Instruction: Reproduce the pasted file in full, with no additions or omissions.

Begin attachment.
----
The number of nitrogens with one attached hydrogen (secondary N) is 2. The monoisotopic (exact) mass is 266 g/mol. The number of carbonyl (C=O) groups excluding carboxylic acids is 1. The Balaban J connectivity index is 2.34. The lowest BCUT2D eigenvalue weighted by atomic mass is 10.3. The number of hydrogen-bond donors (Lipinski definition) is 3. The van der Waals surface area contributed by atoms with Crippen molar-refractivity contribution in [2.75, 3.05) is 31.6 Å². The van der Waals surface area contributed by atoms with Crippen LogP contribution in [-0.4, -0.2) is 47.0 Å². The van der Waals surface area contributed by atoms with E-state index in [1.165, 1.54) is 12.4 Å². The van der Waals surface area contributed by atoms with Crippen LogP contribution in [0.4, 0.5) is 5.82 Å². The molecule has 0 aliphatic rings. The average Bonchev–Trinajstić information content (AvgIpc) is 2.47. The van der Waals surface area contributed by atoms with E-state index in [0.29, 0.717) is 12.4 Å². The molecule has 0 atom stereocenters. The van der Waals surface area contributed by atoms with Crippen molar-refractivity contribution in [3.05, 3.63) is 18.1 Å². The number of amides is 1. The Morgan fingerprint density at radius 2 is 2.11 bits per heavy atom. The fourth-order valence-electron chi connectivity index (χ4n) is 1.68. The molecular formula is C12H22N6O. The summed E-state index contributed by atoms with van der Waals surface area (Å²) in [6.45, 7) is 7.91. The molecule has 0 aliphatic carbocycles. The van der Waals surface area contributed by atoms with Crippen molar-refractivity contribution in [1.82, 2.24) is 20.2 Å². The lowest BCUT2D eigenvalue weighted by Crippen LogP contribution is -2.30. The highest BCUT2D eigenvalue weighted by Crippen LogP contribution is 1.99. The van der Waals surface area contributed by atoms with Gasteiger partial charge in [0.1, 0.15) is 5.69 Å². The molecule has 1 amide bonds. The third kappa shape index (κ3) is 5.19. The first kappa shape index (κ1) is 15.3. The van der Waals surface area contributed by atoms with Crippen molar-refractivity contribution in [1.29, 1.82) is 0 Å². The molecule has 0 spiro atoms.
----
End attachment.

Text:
The number of nitrogens with one attached hydrogen (secondary N) is 2. The monoisotopic (exact) mass is 266 g/mol. The number of carbonyl (C=O) groups excluding carboxylic acids is 1. The Balaban J connectivity index is 2.34. The lowest BCUT2D eigenvalue weighted by atomic mass is 10.3. The number of hydrogen-bond donors (Lipinski definition) is 3. The van der Waals surface area contributed by atoms with Crippen molar-refractivity contribution in [2.75, 3.05) is 31.6 Å². The van der Waals surface area contributed by atoms with Crippen LogP contribution in [-0.4, -0.2) is 47.0 Å². The van der Waals surface area contributed by atoms with E-state index in [1.165, 1.54) is 12.4 Å². The van der Waals surface area contributed by atoms with Crippen LogP contribution in [0.4, 0.5) is 5.82 Å². The molecule has 0 aliphatic rings. The average Bonchev–Trinajstić information content (AvgIpc) is 2.47. The van der Waals surface area contributed by atoms with E-state index in [0.29, 0.717) is 12.4 Å². The molecule has 0 atom stereocenters. The van der Waals surface area contributed by atoms with Crippen molar-refractivity contribution in [3.05, 3.63) is 18.1 Å². The number of amides is 1. The Morgan fingerprint density at radius 2 is 2.11 bits per heavy atom. The fourth-order valence-electron chi connectivity index (χ4n) is 1.68. The molecular formula is C12H22N6O. The summed E-state index contributed by atoms with van der Waals surface area (Å²) in [6.45, 7) is 7.91. The molecule has 0 aliphatic carbocycles. The van der Waals surface area contributed by atoms with Crippen molar-refractivity contribution in [1.82, 2.24) is 20.2 Å². The lowest BCUT2D eigenvalue weighted by Crippen LogP contribution is -2.30. The highest BCUT2D eigenvalue weighted by Crippen LogP contribution is 1.99. The van der Waals surface area contributed by atoms with Gasteiger partial charge in [0.1, 0.15) is 5.69 Å². The molecule has 1 amide bonds. The third kappa shape index (κ3) is 5.19. The first kappa shape index (κ1) is 15.3. The van der Waals surface area contributed by atoms with Crippen molar-refractivity contribution in [1.29, 1.82) is 0 Å². The molecule has 0 spiro atoms.